(Editor’s Note: This is the first “after” India trip post from my classmates, from Ben. You can read his “before” post here. I hope to have the other three classmates submit posts within a week or so.)
Wow, what a trip! I am writing this blog post while on flight 3 of my 3-flight trip back home to the states. I left Chennai at 6 p.m. local time on Tuesday and I’m scheduled to land at 3:40 p.m. Chicago time Wednesday, which would be 2:10 in the a.m. Thursday in Chennai, for a little over 32 hours of travel home. During my layover in Paris, I found myself confused as to what day it actually was, and at this point, I have no idea!
Our 12-day India journey was amazing, and one that would take a lot longer than a simple blog post to communicate all of our experiences. For this post, I thought I might just recap some of the key items I learned.
The first is the Indian traffic. Words cannot describe the chaos of traffic here. I remember our first ride on the bus to the hotel where I was in awe of the traffic. I found myself in amazement the entire trip. Surprisingly, we only saw one accident during our visit, which is unthinkable, really. The best way to envision traffic in India is image driving on Lake Shore Drive in Chicago with no traffic lanes, five motorcycles for every car, and every available space filled with a vehicle. That is pretty much driving in India. What amazes me the most – besides relatively few accidents – is that we never were really in a traffic jam. The traffic just constantly flows. I do not know how, but it does. Additionally, there is a very low value placed on safety. We would routinely see families of four on motorcycles, and we even saw the family to the right. So many things wrong with this picture, but this is normal in India.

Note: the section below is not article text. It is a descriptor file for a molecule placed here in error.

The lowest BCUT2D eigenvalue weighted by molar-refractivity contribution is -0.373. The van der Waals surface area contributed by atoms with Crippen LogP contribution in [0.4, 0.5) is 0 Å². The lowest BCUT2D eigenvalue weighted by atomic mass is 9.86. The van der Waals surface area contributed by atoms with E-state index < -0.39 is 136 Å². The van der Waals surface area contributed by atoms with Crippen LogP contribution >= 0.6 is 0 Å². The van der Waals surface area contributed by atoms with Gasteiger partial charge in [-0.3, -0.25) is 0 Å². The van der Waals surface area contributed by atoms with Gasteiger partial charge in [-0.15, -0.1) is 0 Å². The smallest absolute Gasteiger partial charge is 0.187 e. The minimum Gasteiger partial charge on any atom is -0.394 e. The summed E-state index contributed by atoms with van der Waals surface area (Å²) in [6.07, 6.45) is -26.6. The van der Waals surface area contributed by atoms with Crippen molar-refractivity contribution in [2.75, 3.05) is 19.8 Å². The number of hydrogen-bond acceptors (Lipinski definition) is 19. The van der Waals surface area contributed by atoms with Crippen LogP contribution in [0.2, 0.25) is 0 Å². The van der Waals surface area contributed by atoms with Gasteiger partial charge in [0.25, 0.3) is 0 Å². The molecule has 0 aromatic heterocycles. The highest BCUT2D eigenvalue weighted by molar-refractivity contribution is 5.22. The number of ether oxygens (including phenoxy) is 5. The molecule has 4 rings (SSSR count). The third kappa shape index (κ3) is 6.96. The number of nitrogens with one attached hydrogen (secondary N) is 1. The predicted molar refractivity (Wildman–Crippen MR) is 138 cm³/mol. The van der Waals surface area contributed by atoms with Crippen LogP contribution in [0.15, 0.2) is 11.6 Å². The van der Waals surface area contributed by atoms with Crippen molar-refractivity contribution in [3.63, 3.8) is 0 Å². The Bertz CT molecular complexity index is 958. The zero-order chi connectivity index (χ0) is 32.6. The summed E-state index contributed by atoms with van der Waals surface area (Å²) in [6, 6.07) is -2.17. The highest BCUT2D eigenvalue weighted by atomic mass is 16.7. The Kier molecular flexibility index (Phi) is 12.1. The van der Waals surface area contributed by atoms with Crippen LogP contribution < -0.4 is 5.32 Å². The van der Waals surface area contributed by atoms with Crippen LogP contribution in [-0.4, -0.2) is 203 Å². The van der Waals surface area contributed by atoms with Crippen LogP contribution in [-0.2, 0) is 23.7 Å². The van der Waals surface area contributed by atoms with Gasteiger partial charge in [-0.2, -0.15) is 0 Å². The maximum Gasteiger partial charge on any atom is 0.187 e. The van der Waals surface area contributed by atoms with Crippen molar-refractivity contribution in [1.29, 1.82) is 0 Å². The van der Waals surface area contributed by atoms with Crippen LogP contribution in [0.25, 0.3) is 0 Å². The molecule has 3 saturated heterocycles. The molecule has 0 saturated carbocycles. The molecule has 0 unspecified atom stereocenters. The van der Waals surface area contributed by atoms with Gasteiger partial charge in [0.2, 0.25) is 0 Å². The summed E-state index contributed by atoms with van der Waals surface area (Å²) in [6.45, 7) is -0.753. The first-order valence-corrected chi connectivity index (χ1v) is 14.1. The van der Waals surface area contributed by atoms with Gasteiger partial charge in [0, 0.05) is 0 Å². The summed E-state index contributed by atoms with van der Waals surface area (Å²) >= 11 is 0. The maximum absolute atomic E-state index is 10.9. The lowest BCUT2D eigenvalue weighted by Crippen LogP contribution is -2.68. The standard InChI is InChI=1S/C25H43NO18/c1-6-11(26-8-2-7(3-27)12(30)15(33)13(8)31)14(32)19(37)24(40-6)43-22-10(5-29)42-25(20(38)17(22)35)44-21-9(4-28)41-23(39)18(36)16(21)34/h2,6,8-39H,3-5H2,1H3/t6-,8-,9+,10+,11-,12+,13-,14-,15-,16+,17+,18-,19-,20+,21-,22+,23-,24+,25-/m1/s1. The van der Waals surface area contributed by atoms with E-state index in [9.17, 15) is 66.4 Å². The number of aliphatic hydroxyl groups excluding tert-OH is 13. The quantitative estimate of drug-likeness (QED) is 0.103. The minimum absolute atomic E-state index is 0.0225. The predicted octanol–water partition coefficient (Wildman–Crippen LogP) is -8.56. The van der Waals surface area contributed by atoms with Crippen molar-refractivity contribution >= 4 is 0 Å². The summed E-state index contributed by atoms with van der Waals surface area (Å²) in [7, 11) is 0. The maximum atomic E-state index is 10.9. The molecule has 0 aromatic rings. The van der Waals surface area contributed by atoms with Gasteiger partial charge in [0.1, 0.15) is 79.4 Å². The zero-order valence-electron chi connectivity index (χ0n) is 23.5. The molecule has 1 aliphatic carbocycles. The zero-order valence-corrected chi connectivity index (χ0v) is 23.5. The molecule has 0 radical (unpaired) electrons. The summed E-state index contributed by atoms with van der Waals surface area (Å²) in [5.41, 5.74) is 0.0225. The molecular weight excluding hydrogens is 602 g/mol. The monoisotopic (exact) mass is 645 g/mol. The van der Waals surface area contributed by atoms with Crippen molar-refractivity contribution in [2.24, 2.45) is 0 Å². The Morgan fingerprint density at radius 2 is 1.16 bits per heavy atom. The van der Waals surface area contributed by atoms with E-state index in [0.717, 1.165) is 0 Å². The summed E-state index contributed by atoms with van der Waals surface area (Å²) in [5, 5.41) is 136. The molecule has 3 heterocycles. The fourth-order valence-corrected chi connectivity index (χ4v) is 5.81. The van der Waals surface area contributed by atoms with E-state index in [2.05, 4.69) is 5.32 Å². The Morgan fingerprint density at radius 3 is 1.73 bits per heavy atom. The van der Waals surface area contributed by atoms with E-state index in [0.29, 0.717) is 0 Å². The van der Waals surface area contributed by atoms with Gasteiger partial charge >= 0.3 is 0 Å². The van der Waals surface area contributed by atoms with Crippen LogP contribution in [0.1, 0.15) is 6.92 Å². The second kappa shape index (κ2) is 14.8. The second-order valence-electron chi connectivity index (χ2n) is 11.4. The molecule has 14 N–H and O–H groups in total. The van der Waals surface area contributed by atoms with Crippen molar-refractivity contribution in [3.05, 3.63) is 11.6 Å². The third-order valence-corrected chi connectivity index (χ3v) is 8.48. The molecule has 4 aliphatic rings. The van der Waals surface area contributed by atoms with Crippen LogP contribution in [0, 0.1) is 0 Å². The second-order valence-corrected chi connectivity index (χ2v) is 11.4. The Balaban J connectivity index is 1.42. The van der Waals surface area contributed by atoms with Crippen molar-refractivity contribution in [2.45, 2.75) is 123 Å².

Poverty was very apparent here as well. Unlike in the United States, in India the top of society is entwined with the bottom of the pyramid (BOP). I was able to visit a higher end condominium complex with my Great Lakes friend, Priyank, and surrounding his complex was BOP housing. Priyank indicated condominiums in his building were going for $100 to $200 USD per square foot which is the same or higher than in the United States. For as poor as India is, I found this incredible.
Lastly is the filth. India is a very dirty country. This is primarily due to the lack of waste management. People in India essentially throw the trash over the fence – out of sight, out of mind. We also witnessed the cultural phenomenon where business owners believe picking up the trash is not their job. Every morning we would see sweeping the front of their shops clean, but you would never see them picking up the swept pile. They essentially sweep it from in front of their store and leave it. There are also random impromptu landfills where people essentially dump all of their trash. Garbage can be seen everywhere in India. It was good to hear that India’s new leaders have a “clean India” initiative.
One of the funnier moments of the trip was our bus ride to the Coimbatore airport, and I am not talking about the flat tire. I had recently finished a can of Coke on our bus ride when the bus driver noticed I was looking for a place to discard the can. He asked if he could get rid of my trash for me, to which I said, “sure”. He grabbed the can, rolled his window down, and tossed the can into the interstate. I was stunned! After I recovered from my astonishment, I just laughed at the incident for how incredible it was as it goes against everything we have ever learned. He asked if doing that in the United States would have resulted in a fine, to which we replied, “a big one”. For India to clean up as desired, changing this mindset of randomly throwing garbage out the window will a difficult and long change.
Overall, the trip was amazing. I had a lot of fun, saw some amazing things, but I am glad to be going home!